Panasonic G6 review

Panasonic G6 review

Panasonic G6 review: although the Lumix G6 uses the same 16.05MP sensor as the G5, the Panasonic G6 brings a more powerful Venus Engine and an improved touchscreen and electronic viewfinder.

Panasonic G6 review video

Panasonic has used a mini-DSLR style for the Panasonic Lumix G6, and unlike many compact system cameras, it has a viewfinder built in – though the mirrorless design naturally means that this is an electronic device.

Here our head of testing takes a look at what this new Lumix camera has to offer in her Panasonic G6 review video.

Panasonic G6 Review Video Transcript

I’m Angela Nicholson, head of testing for Future Publishing’s photography portfolio and in this video I’m going to be looking at the Panasonic G6.

G5 owners will spot that the G6 looks a little bit different from their camera. The hump over the viewfinder, for example, is a little less pronounced, the controls on the back are black rather than silver and the surface of the camera has a slightly different texture. These things combine to make the G6 look a bit more serious than the G5.

Panasonic has added a couple of extra function buttons to the G6 bring the total count to 7 with 5 being physical and 2 on-screen. The default purpose of the function buttons is written next to them, and on the most part they work well, but it can be helpful to make the odd change here and there depending upon how you like to work.

I like to use  Function button 3 to access the flash exposure controls for instance.

Panasonic has made it really easy to customise the function buttons, just find the option in the menu to reveal this screen and tap to see what customisation options are available and make any changes that you want.

This Function Lever on the top of the camera is really useful for changing the exposure compensation value or adjusting the focal length of a powerzoom lens,  but if you hand the camera to a novice to take a shot they’ll make a beeline for it and alter the exposure before you’ve had a chance to tell them where the shutter release is.

As you’ve probably noticed, the G6 has a 3-inch touchscreen mounted on an articulating hinge. Unlike the G5’s screen, this is electrostatic so it responds to a touch of a finger rather than a press and as a result it’s noticeably more responsive.

It also provides a nice clear view in all but the very brightest direct light and the hinge means it’s really helpful when you want to shoot from very high or low angles.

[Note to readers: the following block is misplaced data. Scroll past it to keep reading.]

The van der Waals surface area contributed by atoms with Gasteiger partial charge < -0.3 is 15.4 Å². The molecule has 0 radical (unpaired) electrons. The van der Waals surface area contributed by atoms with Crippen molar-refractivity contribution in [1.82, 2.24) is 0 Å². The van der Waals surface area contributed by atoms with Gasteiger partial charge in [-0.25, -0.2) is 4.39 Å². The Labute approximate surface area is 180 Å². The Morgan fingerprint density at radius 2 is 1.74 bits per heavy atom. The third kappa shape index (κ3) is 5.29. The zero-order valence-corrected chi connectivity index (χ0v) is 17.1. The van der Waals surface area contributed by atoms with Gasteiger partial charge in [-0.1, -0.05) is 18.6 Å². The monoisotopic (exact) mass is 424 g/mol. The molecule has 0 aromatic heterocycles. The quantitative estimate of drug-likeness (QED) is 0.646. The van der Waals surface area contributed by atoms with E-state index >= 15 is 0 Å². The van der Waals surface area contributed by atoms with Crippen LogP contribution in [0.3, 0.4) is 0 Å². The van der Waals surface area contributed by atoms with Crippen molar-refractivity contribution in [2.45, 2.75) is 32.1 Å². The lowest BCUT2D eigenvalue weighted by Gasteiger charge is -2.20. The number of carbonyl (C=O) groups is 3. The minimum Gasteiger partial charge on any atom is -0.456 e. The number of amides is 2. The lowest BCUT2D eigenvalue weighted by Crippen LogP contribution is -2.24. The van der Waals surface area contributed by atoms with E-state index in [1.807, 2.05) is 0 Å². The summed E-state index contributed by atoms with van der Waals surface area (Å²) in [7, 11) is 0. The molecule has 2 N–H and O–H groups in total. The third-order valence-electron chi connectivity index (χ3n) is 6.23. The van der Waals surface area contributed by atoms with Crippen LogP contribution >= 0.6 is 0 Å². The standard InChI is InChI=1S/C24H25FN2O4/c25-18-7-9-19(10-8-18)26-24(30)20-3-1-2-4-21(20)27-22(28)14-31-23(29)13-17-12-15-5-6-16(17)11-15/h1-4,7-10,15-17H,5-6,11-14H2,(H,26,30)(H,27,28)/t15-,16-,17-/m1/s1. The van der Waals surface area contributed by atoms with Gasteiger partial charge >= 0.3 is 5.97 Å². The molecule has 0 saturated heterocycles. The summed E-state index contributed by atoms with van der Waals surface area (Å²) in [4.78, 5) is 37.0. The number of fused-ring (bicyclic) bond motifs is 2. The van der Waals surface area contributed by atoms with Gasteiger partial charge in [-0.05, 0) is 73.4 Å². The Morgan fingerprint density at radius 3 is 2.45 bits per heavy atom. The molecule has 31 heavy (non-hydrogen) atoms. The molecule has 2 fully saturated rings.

It’s useful to be able to set the focus point with a touch of the finger on the screen and if you want, there’s Touch Shutter mode in which the camera is triggered to focus the lens and fire the shutter by touching the screen.

I also really like the TouchPad AF mode which allows you to shoot with the camera held to the eye, but set the focus point with your finger on the screen. I use my left eye so I tend to swing the LCD out to the side to avoid setting the AF point with my nose.

As the G6 is a mirrorless or compact system camera it has an electronic viewfinder and, although it has a faint grid-like texture, this OLED finder works very well. It displays plenty of detail and the colour and exposure match those of the final image pretty closely.

Another knock-on effect of the G6 being a compact system camera or CSC is that it relies on contrast detection for autofocusing. This is an area that Panasonic has been working on and I’m impressed by how fast the G6 can get subjects sharp, even in quite low light.

It also manages to keep up with moving subjects pretty well, even when shooting at 7 frames per second.

Panasonic has used the same 16 million effective pixel sensor in the G6 as it has in the G5 and our lab tests reveal that the two cameras produce raw files with very similar noise and dynamic range levels. However, at ISO 800 and above the G6 manages to resolve a bit more detail.

The G6’s multi-zone metering system performs very well in a range of conditions, as does it automatic white balance system and the camera produces high quality images with plenty of detail at the lower sensitivity settings. Naturally there’s some loss of detail at the higher sensitivity settings and images taken in low light at ISO 6400 or above are probably best kept below A3 size when printing.

Video quality is also high and if you use the Creative Movie mode, which is selected via the mode dial, then you can even set the aperture and shutter speed while shooting – though you’ll need to connect an external mic to avoid recording the sounds of making settings adjustments.

When continuous autofocusing is selected during video recording the camera brings the subject smoothly into focus in most situations, but there’s sometimes a little forwards and backwards adjustments.

All things considered, I think the G6 is a great compact system camera, it’s got a high quality viewfinder and Wi-Fi communication built-in, a variangle touch-screen, allows plenty of control over images and produces great results.


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